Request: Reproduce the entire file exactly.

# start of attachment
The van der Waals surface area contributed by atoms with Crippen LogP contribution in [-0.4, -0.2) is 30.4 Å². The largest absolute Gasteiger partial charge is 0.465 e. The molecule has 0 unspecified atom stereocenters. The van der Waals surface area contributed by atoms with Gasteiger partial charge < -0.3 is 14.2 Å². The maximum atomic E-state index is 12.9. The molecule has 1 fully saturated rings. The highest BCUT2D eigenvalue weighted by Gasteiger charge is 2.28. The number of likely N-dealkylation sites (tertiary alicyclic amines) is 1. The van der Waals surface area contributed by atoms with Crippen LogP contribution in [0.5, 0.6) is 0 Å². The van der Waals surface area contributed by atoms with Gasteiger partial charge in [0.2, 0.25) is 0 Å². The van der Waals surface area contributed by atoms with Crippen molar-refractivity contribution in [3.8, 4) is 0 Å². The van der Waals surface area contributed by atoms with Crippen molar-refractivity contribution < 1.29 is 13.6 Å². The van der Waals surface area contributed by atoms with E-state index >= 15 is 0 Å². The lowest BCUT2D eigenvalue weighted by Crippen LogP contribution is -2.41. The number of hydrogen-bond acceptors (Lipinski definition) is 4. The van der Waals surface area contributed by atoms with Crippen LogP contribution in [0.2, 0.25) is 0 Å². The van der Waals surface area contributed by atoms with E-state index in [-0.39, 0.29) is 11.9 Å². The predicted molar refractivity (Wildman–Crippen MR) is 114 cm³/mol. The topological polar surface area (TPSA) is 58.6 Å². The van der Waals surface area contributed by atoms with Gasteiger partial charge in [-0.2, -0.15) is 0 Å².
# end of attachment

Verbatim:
The van der Waals surface area contributed by atoms with Crippen LogP contribution in [-0.4, -0.2) is 30.4 Å². The largest absolute Gasteiger partial charge is 0.465 e. The molecule has 0 unspecified atom stereocenters. The van der Waals surface area contributed by atoms with Gasteiger partial charge < -0.3 is 14.2 Å². The maximum atomic E-state index is 12.9. The molecule has 1 fully saturated rings. The highest BCUT2D eigenvalue weighted by Gasteiger charge is 2.28. The number of likely N-dealkylation sites (tertiary alicyclic amines) is 1. The van der Waals surface area contributed by atoms with Crippen LogP contribution in [0.5, 0.6) is 0 Å². The van der Waals surface area contributed by atoms with Gasteiger partial charge in [0.2, 0.25) is 0 Å². The van der Waals surface area contributed by atoms with Crippen molar-refractivity contribution in [3.8, 4) is 0 Å². The van der Waals surface area contributed by atoms with Crippen molar-refractivity contribution < 1.29 is 13.6 Å². The van der Waals surface area contributed by atoms with E-state index >= 15 is 0 Å². The lowest BCUT2D eigenvalue weighted by Crippen LogP contribution is -2.41. The number of hydrogen-bond acceptors (Lipinski definition) is 4. The van der Waals surface area contributed by atoms with Crippen LogP contribution in [0.2, 0.25) is 0 Å². The van der Waals surface area contributed by atoms with E-state index in [-0.39, 0.29) is 11.9 Å². The predicted molar refractivity (Wildman–Crippen MR) is 114 cm³/mol. The topological polar surface area (TPSA) is 58.6 Å². The van der Waals surface area contributed by atoms with Gasteiger partial charge in [-0.2, -0.15) is 0 Å².